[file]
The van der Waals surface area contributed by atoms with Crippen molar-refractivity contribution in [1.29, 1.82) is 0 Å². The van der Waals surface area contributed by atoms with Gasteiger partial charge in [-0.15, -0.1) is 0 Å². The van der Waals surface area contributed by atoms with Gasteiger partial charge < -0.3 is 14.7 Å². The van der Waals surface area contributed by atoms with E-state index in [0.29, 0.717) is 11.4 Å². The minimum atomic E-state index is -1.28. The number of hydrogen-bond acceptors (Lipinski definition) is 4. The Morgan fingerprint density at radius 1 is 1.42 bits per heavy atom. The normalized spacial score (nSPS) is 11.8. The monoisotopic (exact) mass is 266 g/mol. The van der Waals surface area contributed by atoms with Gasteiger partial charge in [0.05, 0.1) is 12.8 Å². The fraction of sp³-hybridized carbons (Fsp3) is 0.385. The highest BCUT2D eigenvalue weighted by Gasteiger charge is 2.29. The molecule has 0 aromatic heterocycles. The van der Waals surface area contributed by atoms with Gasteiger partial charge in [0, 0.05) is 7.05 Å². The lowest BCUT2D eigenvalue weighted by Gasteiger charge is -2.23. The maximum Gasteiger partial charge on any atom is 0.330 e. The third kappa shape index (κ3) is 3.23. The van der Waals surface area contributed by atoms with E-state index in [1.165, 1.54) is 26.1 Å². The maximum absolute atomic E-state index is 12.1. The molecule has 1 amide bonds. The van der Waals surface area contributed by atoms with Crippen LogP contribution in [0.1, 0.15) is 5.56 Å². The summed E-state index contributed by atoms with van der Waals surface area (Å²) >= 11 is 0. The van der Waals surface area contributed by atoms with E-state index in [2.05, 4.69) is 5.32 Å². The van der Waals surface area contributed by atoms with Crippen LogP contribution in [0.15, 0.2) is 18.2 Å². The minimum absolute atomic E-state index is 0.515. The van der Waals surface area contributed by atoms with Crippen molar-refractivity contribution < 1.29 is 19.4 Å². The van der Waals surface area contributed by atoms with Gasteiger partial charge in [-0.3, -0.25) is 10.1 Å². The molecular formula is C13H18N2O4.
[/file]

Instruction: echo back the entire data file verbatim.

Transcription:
The van der Waals surface area contributed by atoms with Crippen molar-refractivity contribution in [1.29, 1.82) is 0 Å². The van der Waals surface area contributed by atoms with Gasteiger partial charge in [-0.15, -0.1) is 0 Å². The van der Waals surface area contributed by atoms with Gasteiger partial charge < -0.3 is 14.7 Å². The van der Waals surface area contributed by atoms with E-state index in [0.29, 0.717) is 11.4 Å². The minimum atomic E-state index is -1.28. The number of hydrogen-bond acceptors (Lipinski definition) is 4. The Morgan fingerprint density at radius 1 is 1.42 bits per heavy atom. The normalized spacial score (nSPS) is 11.8. The monoisotopic (exact) mass is 266 g/mol. The van der Waals surface area contributed by atoms with Gasteiger partial charge in [0.05, 0.1) is 12.8 Å². The fraction of sp³-hybridized carbons (Fsp3) is 0.385. The highest BCUT2D eigenvalue weighted by Gasteiger charge is 2.29. The molecule has 0 aromatic heterocycles. The van der Waals surface area contributed by atoms with Gasteiger partial charge in [0, 0.05) is 7.05 Å². The lowest BCUT2D eigenvalue weighted by Gasteiger charge is -2.23. The maximum Gasteiger partial charge on any atom is 0.330 e. The third kappa shape index (κ3) is 3.23. The van der Waals surface area contributed by atoms with E-state index in [1.165, 1.54) is 26.1 Å². The maximum absolute atomic E-state index is 12.1. The molecule has 1 amide bonds. The van der Waals surface area contributed by atoms with Crippen LogP contribution in [0.1, 0.15) is 5.56 Å². The summed E-state index contributed by atoms with van der Waals surface area (Å²) >= 11 is 0. The van der Waals surface area contributed by atoms with E-state index in [2.05, 4.69) is 5.32 Å². The van der Waals surface area contributed by atoms with Crippen LogP contribution in [0.15, 0.2) is 18.2 Å². The minimum absolute atomic E-state index is 0.515. The van der Waals surface area contributed by atoms with Crippen molar-refractivity contribution < 1.29 is 19.4 Å². The van der Waals surface area contributed by atoms with Gasteiger partial charge in [-0.3, -0.25) is 10.1 Å². The molecular formula is C13H18N2O4.